Educate An Africa Fit For The 21st Century

By Yasmine Sherif

As we lead into the Africa Year of Education, and under the leadership of Africa, world leaders have an opportunity to solidify commitments to ‘Educate an Africa Fit for the 21st Century’. That means to empower Africa to deliver on the goals outlined in the 2030 Agenda for Sustainable Development, Paris Agreement and Convention on the Rights of the Child, and to invest in an end to inequity through the power of quality education and lifelong learning.

With the right opportunities, the current accomplishments and future potential of Africa are limitless. Sadly, inequity accompanied by armed conflicts, climate change, forced displacement, poverty traps and other factors continue to derail development gains and push children to the margins.

Approximately 54% of crisis-affected children worldwide live in Sub-Saharan Africa, according to Education Cannot Wait’s Global Estimates Study. The region has experienced a multi-million increase in the number of children affected by crises, primarily driven by large-scale droughts in Eastern Africa and the increasing intensity of several conflicts. We need to give Africa’s resilient young generation a chance equal to everyone else and an opportunity to blossom.

While the out-of-school rate is steadily decreasing across Sub-Saharan Africa, the absolute number has reached the alarming global estimate of 98 million. Put simply, about half of the crisis-affected children in Sub-Saharan Africa do not attend school.

In African countries where you see high-levels of armed conflict, combined with the push-on effects on climate change, forced displacement and extreme poverty – including countries such as Ethiopia, Sudan, the Democratic Republic of Congo, Mali, and Nigeria – we are witnessing a concerning spike in the number of children that are out of school.

Quality is also an issue, as a result of lack of opportunity. “The share of children who cannot read a simple text with comprehension by age 10 was the highest in Sub-Saharan Africa before the COVID-19 pandemic, at 86%. This rate is likely to have worsened after the pandemic, estimated now at 90%,” according to the African Union. “This means that 9 out of 10 children cannot read a simple text with comprehension by age 10.”

To address this challenge, we must take a multilateral approach and responsibility, pool in resources, tap local, national and regional talents, and embrace a new way of working. This includes substantially increasing international funding support for education – especially on the frontlines of Africa’s emergencies and protracted crises.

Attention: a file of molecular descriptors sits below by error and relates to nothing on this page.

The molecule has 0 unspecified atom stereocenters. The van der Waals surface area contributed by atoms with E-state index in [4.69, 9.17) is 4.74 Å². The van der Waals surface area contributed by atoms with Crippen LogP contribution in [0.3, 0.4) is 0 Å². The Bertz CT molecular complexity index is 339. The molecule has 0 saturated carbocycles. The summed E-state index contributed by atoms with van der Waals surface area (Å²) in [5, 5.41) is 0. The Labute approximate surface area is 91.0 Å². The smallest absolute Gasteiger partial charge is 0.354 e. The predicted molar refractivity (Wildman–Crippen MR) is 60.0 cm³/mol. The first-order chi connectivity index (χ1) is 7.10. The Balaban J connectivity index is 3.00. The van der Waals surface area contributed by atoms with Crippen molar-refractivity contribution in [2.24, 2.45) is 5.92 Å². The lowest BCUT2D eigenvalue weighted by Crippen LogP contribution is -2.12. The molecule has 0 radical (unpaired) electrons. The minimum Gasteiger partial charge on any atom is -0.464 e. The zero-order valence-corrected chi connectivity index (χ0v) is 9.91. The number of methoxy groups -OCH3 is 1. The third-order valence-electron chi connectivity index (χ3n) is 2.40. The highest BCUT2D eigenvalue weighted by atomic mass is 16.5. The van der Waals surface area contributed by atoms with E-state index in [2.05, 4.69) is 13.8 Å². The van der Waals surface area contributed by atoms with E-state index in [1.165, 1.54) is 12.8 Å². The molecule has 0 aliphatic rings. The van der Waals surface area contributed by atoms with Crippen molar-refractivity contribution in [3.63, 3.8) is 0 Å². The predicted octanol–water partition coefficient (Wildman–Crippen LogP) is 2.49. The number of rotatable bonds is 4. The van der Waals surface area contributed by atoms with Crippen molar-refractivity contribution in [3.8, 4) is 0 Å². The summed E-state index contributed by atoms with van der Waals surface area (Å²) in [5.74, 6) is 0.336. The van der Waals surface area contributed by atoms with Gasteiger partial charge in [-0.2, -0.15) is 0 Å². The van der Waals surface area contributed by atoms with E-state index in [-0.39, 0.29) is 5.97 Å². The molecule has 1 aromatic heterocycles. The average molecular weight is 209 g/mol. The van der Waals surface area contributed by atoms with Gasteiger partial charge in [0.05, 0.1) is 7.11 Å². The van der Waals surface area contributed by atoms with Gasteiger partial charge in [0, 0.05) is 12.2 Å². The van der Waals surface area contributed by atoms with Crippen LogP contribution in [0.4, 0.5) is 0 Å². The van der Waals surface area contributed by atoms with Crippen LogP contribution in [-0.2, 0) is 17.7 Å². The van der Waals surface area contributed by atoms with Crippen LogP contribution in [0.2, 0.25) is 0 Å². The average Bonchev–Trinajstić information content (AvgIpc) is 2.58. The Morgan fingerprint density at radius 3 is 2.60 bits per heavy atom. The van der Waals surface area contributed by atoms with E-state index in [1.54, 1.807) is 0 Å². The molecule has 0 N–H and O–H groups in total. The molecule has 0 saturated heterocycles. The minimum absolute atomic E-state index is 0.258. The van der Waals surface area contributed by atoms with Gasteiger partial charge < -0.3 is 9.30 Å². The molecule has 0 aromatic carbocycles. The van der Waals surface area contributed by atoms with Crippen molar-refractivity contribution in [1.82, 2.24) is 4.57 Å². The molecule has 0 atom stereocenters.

This year’s G7 provides a remarkable opportunity for global leaders to step up. Education in Africa is taking center stage in the Italian Government’s Mattei Plan. Italy joined Education Cannot Wait’s group of strategic donors with an initial contribution of US$2.1 million at last year’s High-Level Financing Conference. As Italy assumes leadership of the G7 this year, we look forward to renewed support from Italy and all members of the G7 to invest in education for the young people of Africa.

In the United States, we also urge leaders to pass the READ Act Reauthorization. The commitment towards universal education makes it clear that access to quality education strengthens economies and reduces inequality. According to UNICEF, “it contributes to more stable, resilient societies that give all individuals the opportunity to fulfill their potential. Further, girls who receive an education are less likely to marry young and more likely to lead healthy, productive lives. They earn higher incomes, participate in the decisions that most affect them, and build better futures for themselves and their families.”

All governments must take firm steps to increase their own commitments to education, as we’ve seen through ECW’s Multi-Year Resilience Programmes in places like Chad, Nigeria and Uganda. With these innovative investment models, we have the power to crowd-in resources, to tap local organizations and to deliver as one for those left furthest behind.

This goes beyond building classrooms and providing learning materials. To address the challenges of Africa and beyond, we must make available a full assortment of holistic educational supports, including training teachers, improving access to mental health and psychosocial services, and ensuring young children are able to learn through play and older learners are able to continue on to secondary education and beyond.

By 2026, Education Cannot Wait (ECW), as the global fund for education in emergencies and protracted crises within the United Nations, has committed to mobilize a total of US$1.5 billion to reach 20 million crisis-impacted children and adolescents. In Ethiopia, through our innovative investments, we are ensuring children with disabilities like Rewda Abdi are able to access accelerated learning programmes. In Somalia, we are building safe spaces for girls like Bisharo. And in Chad we are providing a lifeline for girls and boys fleeing the conflict in Sudan to continue their studies in quality learning environments, where they can find a sense of safety and hope in a world turned upside down by war and chaos.

For far too long, progress toward sustainable development across much of Africa has been faced with obstacles for generations after generations. The time has come and education cannot wait. Africa deserves to achieve its unlimited potential.

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